By Katie Neitz l Photography by Clay Wegrzynowicz

Killing cancer cells—and cancer cells alone—is a tricky, messy endeavor.

Chemotherapy, radiation, and surgery, the three main established therapies, aren’t always successful at completely eradicating the disease and often leave collateral damage. In the effort to destroy or remove cancer cells, surrounding healthy tissues can be harmed in the process.

But scientists, including Zoe Boekelheide, assistant professor of physics, are making promising headway on an alternative breakthrough therapy that uses nanotechnology to make targeting cancer cells more of an exact science.

Physics major Jackson Miller ’19 has worked in Boekelheide’s group for the past year and a half. In 2017, he had the opportunity to present research at the Magnetism and Magnetic Materials conference on a project focused on a specific type of nanoparticle called bionized nanoferrite (BNF). BNF has been shown to have a large heating response, which means it could be promising for use as a magnetic hyperthermia cancer treatment. He is working on an honors thesis in which he is improving one of the magnetic measurements in the lab that can help characterize particles for hyperthermia.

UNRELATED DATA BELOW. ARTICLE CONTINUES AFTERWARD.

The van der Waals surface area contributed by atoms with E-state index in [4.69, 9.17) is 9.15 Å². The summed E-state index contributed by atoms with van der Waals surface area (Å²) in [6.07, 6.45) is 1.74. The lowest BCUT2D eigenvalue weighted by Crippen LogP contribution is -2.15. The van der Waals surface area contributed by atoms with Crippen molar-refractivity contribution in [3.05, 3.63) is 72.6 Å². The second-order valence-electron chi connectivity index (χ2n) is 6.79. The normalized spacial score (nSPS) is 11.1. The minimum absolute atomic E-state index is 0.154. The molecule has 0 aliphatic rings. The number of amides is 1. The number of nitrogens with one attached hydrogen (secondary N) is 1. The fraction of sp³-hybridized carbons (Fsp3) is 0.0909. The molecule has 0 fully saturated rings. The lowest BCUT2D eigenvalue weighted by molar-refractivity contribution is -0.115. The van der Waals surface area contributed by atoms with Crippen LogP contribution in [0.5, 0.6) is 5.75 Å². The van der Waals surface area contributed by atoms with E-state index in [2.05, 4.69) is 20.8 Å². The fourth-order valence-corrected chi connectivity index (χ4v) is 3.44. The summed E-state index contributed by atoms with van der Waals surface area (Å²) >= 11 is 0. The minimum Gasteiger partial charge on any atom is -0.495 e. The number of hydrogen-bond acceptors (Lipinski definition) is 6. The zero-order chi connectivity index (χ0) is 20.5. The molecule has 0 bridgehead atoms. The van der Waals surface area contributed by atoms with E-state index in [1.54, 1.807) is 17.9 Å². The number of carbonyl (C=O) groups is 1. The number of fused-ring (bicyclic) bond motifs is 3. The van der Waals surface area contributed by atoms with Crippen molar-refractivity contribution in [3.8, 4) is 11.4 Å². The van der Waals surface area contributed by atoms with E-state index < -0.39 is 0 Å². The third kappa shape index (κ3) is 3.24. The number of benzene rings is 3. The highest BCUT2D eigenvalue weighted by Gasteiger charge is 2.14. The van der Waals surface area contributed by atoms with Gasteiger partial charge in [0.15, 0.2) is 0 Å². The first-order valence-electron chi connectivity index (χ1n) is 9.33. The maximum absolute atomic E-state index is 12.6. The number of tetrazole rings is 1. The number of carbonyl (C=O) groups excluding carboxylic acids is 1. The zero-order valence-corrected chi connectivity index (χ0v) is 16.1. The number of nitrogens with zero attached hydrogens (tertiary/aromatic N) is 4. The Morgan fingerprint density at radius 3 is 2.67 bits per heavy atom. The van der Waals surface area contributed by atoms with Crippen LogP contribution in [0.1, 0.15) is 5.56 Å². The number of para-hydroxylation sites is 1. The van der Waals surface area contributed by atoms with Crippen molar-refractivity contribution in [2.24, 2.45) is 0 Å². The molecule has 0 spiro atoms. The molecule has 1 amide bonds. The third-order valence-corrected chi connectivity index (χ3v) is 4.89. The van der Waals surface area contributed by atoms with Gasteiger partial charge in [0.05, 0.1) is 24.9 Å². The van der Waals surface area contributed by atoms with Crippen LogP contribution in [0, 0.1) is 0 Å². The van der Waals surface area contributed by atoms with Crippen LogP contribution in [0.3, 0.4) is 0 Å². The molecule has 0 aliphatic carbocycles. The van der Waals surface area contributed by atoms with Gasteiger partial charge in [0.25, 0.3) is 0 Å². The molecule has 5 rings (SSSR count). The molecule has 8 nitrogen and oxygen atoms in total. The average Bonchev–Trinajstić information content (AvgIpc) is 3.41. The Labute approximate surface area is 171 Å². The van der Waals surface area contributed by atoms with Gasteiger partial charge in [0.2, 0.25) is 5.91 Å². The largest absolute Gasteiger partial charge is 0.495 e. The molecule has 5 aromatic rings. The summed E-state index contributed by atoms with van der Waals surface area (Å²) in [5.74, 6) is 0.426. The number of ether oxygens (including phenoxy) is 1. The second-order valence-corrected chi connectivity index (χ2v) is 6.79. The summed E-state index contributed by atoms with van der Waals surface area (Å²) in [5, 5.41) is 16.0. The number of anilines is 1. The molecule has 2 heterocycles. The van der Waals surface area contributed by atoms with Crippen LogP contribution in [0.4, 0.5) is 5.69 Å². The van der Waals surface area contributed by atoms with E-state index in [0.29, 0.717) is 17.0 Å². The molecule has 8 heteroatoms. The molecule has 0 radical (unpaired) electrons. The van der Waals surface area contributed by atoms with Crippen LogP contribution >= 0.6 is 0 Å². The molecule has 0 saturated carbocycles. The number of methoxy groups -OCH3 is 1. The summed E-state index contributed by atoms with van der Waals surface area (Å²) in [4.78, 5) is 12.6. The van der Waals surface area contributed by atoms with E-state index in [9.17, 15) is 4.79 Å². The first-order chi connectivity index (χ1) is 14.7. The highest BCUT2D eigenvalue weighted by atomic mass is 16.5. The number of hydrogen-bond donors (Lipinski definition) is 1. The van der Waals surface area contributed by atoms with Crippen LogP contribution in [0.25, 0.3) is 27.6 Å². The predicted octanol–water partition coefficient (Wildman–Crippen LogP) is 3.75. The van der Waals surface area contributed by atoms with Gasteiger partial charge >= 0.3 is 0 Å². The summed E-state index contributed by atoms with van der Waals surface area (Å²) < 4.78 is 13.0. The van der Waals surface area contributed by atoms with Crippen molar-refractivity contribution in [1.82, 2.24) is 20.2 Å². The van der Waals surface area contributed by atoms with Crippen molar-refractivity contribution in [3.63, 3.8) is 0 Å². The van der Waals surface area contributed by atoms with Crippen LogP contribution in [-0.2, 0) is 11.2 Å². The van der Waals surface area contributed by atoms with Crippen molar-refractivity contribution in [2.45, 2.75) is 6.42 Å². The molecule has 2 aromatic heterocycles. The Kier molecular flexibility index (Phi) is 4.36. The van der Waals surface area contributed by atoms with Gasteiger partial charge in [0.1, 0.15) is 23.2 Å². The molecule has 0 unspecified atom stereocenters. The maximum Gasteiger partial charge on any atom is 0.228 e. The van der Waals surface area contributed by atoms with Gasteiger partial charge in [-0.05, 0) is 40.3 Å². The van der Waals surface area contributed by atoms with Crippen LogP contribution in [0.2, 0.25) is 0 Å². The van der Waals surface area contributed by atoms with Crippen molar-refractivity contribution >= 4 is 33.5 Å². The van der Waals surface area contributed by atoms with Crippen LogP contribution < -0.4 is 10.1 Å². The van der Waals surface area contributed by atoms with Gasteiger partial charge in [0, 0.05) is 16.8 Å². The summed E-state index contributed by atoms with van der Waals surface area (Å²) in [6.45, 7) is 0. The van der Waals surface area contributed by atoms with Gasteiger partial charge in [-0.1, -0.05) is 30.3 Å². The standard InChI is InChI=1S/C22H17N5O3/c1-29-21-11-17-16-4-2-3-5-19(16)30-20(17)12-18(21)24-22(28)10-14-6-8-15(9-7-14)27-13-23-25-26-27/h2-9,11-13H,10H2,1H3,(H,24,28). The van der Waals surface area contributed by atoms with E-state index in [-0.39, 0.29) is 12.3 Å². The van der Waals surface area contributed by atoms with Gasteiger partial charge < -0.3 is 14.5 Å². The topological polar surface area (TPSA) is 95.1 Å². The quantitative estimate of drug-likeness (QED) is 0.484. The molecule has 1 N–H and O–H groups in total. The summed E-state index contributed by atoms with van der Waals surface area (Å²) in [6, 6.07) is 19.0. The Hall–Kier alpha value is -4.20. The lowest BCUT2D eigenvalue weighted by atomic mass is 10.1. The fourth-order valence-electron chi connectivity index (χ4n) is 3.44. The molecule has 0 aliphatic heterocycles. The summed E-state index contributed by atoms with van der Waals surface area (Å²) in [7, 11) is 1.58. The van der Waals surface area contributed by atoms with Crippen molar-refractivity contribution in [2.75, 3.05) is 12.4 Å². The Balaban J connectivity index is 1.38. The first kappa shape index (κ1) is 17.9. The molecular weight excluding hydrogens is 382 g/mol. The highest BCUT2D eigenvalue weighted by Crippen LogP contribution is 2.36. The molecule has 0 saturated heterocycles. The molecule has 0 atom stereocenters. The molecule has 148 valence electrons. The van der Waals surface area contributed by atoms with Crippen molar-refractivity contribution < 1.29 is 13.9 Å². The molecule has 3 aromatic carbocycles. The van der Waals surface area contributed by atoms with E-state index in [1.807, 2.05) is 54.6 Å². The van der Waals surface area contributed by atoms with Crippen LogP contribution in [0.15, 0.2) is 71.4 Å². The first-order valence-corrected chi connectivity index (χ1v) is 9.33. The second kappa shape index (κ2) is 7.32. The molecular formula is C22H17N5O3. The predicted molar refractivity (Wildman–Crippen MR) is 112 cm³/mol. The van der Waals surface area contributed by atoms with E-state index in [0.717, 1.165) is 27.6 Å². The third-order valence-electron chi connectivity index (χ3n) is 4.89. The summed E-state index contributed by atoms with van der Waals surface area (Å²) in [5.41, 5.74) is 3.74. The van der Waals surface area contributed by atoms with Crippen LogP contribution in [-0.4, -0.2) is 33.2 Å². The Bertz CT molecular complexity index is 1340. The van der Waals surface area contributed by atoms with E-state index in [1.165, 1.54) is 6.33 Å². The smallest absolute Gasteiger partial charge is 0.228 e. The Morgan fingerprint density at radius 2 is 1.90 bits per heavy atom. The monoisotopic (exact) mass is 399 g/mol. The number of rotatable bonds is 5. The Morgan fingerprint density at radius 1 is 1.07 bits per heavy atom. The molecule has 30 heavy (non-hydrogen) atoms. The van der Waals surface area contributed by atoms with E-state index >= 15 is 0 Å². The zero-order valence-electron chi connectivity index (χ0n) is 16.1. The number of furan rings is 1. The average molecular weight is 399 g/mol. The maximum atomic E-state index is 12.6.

In the global war against cancer, all eyes are on nanoparticles—microscopic molecules possessing special properties that stand to revolutionize how the disease is treated. These miniscule materials with diameters about 10,000 times smaller than that of a human hair can’t be seen with the naked eye. But don’t judge them by their size: They are tiny but mighty. Nanoparticles have the capability to destroy a cancer cell from the inside out—while leaving healthy cells unscathed, Boekelheide says.